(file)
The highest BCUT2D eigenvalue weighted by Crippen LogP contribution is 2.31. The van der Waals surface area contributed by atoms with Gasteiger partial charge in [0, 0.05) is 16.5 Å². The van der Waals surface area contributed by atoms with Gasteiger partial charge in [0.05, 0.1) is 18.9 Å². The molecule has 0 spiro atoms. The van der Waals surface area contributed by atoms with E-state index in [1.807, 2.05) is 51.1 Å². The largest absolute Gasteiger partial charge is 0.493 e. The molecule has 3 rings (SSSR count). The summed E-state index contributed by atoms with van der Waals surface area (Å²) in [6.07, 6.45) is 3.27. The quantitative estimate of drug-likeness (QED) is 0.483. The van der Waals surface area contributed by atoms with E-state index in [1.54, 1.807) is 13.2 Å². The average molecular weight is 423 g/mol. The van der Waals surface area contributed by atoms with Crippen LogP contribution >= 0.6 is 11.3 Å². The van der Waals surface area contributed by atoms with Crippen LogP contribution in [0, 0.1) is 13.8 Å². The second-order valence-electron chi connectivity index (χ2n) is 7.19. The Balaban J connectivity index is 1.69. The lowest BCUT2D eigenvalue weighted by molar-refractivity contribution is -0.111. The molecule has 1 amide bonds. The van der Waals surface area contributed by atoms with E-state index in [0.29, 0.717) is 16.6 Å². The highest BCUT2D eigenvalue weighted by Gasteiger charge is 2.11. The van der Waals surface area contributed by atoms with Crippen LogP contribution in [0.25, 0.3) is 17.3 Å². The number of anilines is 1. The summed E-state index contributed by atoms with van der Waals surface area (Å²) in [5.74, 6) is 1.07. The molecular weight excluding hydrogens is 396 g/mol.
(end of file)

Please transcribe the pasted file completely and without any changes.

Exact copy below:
The highest BCUT2D eigenvalue weighted by Crippen LogP contribution is 2.31. The van der Waals surface area contributed by atoms with Gasteiger partial charge in [0, 0.05) is 16.5 Å². The van der Waals surface area contributed by atoms with Gasteiger partial charge in [0.05, 0.1) is 18.9 Å². The molecule has 0 spiro atoms. The van der Waals surface area contributed by atoms with E-state index in [1.807, 2.05) is 51.1 Å². The largest absolute Gasteiger partial charge is 0.493 e. The molecule has 3 rings (SSSR count). The summed E-state index contributed by atoms with van der Waals surface area (Å²) in [6.07, 6.45) is 3.27. The quantitative estimate of drug-likeness (QED) is 0.483. The van der Waals surface area contributed by atoms with E-state index in [1.54, 1.807) is 13.2 Å². The average molecular weight is 423 g/mol. The van der Waals surface area contributed by atoms with Crippen LogP contribution >= 0.6 is 11.3 Å². The van der Waals surface area contributed by atoms with Crippen LogP contribution in [0, 0.1) is 13.8 Å². The second-order valence-electron chi connectivity index (χ2n) is 7.19. The Balaban J connectivity index is 1.69. The lowest BCUT2D eigenvalue weighted by molar-refractivity contribution is -0.111. The molecule has 1 amide bonds. The van der Waals surface area contributed by atoms with E-state index in [0.29, 0.717) is 16.6 Å². The highest BCUT2D eigenvalue weighted by Gasteiger charge is 2.11. The van der Waals surface area contributed by atoms with Crippen LogP contribution in [0.25, 0.3) is 17.3 Å². The number of anilines is 1. The summed E-state index contributed by atoms with van der Waals surface area (Å²) in [5.74, 6) is 1.07. The molecular weight excluding hydrogens is 396 g/mol.